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Bimini15

Processing fly tying materials at home

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I've cured some squirrel tails but that's about the extent of it. I was probably part of the discussions that the information is drawn form. The [email protected] list may have been the first internet discussion "forum". All discussion was done by e-mail. I learned a lot about fly fishing and tying from it. As far as I know it's still functioning.

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Good post & link! I've done a lot of that, even did so for sale. It's a lot of effort, and can get costly, but can have benefits. Years ago, when I tied commercially, I also did a lot of trapping & some hunting. I saved everything, except what I sold! Most was simply cleaned & dried, some tanned, and did a good bit of dyeing.

 

Most folks won't have the need for that much material, but learning to do these various processes can be fun & it never hurts to learn.

 

I would bet that the folks at Wapsi, or Hareline, and others all started doing these things for their own tying & it developed into full time supply businesses.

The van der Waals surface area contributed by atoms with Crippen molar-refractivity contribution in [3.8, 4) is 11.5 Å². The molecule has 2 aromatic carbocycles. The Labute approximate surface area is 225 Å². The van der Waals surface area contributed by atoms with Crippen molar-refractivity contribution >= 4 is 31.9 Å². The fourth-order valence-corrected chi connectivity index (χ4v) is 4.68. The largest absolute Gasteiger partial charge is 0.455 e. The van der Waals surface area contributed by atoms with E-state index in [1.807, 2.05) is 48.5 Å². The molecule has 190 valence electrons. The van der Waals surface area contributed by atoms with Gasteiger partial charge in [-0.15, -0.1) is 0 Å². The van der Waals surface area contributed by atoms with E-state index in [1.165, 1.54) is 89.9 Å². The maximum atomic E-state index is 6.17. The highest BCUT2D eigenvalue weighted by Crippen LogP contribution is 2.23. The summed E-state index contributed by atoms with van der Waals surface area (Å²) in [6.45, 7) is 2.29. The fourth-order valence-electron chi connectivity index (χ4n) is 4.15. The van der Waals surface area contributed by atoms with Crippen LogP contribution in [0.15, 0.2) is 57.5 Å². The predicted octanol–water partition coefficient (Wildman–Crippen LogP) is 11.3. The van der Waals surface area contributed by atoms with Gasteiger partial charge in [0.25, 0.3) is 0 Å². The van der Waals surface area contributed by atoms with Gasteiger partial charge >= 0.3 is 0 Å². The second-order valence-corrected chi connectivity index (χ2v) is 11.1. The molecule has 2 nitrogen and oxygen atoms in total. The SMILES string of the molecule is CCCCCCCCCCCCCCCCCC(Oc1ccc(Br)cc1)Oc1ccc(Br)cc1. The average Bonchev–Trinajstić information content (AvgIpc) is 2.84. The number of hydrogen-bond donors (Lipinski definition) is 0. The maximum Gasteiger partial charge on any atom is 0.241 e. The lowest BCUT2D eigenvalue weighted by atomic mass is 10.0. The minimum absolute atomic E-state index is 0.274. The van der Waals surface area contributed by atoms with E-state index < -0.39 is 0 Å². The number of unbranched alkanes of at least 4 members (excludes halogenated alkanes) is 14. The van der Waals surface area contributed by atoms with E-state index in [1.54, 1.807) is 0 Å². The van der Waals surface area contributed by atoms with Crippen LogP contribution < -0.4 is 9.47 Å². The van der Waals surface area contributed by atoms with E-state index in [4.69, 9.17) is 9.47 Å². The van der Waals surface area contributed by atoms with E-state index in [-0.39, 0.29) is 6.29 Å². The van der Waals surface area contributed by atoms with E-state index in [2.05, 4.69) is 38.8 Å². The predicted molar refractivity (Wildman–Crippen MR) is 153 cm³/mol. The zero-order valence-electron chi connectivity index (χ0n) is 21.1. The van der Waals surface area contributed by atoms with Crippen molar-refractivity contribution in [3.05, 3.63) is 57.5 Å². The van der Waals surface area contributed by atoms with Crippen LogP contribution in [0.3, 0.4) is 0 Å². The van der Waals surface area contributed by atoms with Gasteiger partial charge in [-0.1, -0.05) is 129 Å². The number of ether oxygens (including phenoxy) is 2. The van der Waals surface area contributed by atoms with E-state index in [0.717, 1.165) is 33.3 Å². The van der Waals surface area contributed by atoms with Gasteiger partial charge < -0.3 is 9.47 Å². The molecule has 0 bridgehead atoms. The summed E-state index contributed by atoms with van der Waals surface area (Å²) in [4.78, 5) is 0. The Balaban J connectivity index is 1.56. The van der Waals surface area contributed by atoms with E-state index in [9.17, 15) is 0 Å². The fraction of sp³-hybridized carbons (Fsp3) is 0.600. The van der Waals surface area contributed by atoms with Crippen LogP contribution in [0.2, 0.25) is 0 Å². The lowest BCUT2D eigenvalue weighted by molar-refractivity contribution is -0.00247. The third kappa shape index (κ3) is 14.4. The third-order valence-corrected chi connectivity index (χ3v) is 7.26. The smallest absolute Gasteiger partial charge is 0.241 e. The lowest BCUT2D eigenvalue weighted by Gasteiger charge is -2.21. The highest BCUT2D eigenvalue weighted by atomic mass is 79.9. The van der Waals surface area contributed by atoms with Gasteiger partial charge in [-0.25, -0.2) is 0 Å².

You never know where learning these things might take you! smile.png

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I ran across this a couple weeks ago. I had a friend give me 2 fresh deer hides. I planned on preserving the belly and body hair for spinning along with the tail. I was even researching dying.

 

It was a learning experience with nothing to lose but a few dollars for borax. Much of the belly was cut away when they skinned it. And what I did have was too fine..like a summer coat. The tail however was awesome. I kept what I could use and just ordered 2 variety packs of colored belly hair for $5 each. Much better and easier. Here are a few pics.

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For me... Eric Leiser's book, Fly Tying Materials, is still the standard. That old book will take you through every step of collecting, processing, dyeing - from soup to nuts, with lots of pics and careful "how to" info... That said, the better modern materials outfits will always be hard to beat (and I wish Hobbs Feather Co. was still in business....).

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Love Erics book!! i've learned a lot about drying skins, but lately with trying to find resonably priced soft tanned squirrel hides I'm definately tempted to learn how to tan small skins!

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My son and I squirrel hunt (grays only in NJ) and I'm interested in dyeing the pelts and tails too. I have a post here in the FTF for salting a pelt that works great; now off to learn dying techniques to see if it's worth the time/effort. Trial and error is a great learning opportunity but we don't limit out on every hunt but I want olive, tan, and maybe others.